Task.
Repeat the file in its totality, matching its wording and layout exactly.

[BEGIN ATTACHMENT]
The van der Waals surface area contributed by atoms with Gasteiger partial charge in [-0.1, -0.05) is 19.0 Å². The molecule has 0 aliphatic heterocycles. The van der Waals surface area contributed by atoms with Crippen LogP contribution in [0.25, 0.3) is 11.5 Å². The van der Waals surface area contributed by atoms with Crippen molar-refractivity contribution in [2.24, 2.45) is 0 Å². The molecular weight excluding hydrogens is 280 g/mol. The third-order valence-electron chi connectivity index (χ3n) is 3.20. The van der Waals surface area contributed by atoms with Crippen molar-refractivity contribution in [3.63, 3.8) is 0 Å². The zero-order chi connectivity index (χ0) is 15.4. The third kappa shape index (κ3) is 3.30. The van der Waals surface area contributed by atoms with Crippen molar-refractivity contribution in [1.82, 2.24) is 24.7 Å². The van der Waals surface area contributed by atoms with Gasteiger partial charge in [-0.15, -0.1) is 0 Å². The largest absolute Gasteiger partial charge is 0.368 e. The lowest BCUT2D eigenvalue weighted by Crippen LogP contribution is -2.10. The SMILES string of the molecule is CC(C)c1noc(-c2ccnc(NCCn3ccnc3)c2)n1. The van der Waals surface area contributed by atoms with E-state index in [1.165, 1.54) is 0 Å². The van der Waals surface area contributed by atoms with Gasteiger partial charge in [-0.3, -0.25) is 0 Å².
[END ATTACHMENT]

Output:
The van der Waals surface area contributed by atoms with Gasteiger partial charge in [-0.1, -0.05) is 19.0 Å². The molecule has 0 aliphatic heterocycles. The van der Waals surface area contributed by atoms with Crippen LogP contribution in [0.25, 0.3) is 11.5 Å². The van der Waals surface area contributed by atoms with Crippen molar-refractivity contribution in [2.24, 2.45) is 0 Å². The molecular weight excluding hydrogens is 280 g/mol. The third-order valence-electron chi connectivity index (χ3n) is 3.20. The van der Waals surface area contributed by atoms with Crippen molar-refractivity contribution in [3.63, 3.8) is 0 Å². The zero-order chi connectivity index (χ0) is 15.4. The third kappa shape index (κ3) is 3.30. The van der Waals surface area contributed by atoms with Crippen molar-refractivity contribution in [1.82, 2.24) is 24.7 Å². The van der Waals surface area contributed by atoms with Gasteiger partial charge in [-0.15, -0.1) is 0 Å². The largest absolute Gasteiger partial charge is 0.368 e. The lowest BCUT2D eigenvalue weighted by Crippen LogP contribution is -2.10. The SMILES string of the molecule is CC(C)c1noc(-c2ccnc(NCCn3ccnc3)c2)n1. The van der Waals surface area contributed by atoms with E-state index in [1.165, 1.54) is 0 Å². The van der Waals surface area contributed by atoms with Gasteiger partial charge in [-0.3, -0.25) is 0 Å².